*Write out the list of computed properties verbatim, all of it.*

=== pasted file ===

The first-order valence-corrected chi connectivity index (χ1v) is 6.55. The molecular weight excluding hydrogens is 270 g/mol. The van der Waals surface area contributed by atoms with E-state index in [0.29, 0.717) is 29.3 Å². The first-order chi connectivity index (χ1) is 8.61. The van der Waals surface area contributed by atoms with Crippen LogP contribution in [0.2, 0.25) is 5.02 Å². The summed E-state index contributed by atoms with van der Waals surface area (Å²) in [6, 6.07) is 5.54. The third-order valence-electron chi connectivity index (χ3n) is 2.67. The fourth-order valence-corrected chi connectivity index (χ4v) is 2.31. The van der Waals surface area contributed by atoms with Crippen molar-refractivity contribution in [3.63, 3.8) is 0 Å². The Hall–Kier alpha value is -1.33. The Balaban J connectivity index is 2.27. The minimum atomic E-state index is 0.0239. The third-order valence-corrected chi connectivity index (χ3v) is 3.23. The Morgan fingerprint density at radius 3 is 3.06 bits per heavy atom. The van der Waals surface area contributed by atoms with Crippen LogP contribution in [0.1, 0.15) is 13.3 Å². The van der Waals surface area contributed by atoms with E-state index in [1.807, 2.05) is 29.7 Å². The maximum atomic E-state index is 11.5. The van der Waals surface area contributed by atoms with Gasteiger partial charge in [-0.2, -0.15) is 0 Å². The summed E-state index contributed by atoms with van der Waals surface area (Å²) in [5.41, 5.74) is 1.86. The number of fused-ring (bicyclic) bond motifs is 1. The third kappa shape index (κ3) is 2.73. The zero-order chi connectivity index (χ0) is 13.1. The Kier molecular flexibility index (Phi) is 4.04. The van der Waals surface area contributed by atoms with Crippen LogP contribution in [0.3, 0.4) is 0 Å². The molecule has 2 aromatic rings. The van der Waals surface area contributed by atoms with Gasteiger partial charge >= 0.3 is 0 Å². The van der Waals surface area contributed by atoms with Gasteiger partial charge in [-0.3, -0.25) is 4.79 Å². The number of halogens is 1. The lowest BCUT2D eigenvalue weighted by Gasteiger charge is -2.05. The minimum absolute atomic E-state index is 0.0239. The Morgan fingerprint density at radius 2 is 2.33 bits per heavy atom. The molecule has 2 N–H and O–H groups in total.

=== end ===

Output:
The first-order valence-corrected chi connectivity index (χ1v) is 6.55. The molecular weight excluding hydrogens is 270 g/mol. The van der Waals surface area contributed by atoms with E-state index in [0.29, 0.717) is 29.3 Å². The first-order chi connectivity index (χ1) is 8.61. The van der Waals surface area contributed by atoms with Crippen LogP contribution in [0.2, 0.25) is 5.02 Å². The summed E-state index contributed by atoms with van der Waals surface area (Å²) in [6, 6.07) is 5.54. The third-order valence-electron chi connectivity index (χ3n) is 2.67. The fourth-order valence-corrected chi connectivity index (χ4v) is 2.31. The van der Waals surface area contributed by atoms with Crippen molar-refractivity contribution in [3.63, 3.8) is 0 Å². The Hall–Kier alpha value is -1.33. The Balaban J connectivity index is 2.27. The minimum atomic E-state index is 0.0239. The third-order valence-corrected chi connectivity index (χ3v) is 3.23. The Morgan fingerprint density at radius 3 is 3.06 bits per heavy atom. The van der Waals surface area contributed by atoms with Crippen LogP contribution in [0.1, 0.15) is 13.3 Å². The van der Waals surface area contributed by atoms with E-state index in [1.807, 2.05) is 29.7 Å². The maximum atomic E-state index is 11.5. The van der Waals surface area contributed by atoms with Gasteiger partial charge in [-0.2, -0.15) is 0 Å². The summed E-state index contributed by atoms with van der Waals surface area (Å²) in [5.41, 5.74) is 1.86. The number of fused-ring (bicyclic) bond motifs is 1. The third kappa shape index (κ3) is 2.73. The zero-order chi connectivity index (χ0) is 13.1. The Kier molecular flexibility index (Phi) is 4.04. The van der Waals surface area contributed by atoms with Crippen LogP contribution in [0.3, 0.4) is 0 Å². The molecule has 2 aromatic rings. The van der Waals surface area contributed by atoms with Gasteiger partial charge >= 0.3 is 0 Å². The van der Waals surface area contributed by atoms with Gasteiger partial charge in [-0.3, -0.25) is 4.79 Å². The number of halogens is 1. The lowest BCUT2D eigenvalue weighted by Gasteiger charge is -2.05. The minimum absolute atomic E-state index is 0.0239. The Morgan fingerprint density at radius 2 is 2.33 bits per heavy atom. The molecule has 2 N–H and O–H groups in total.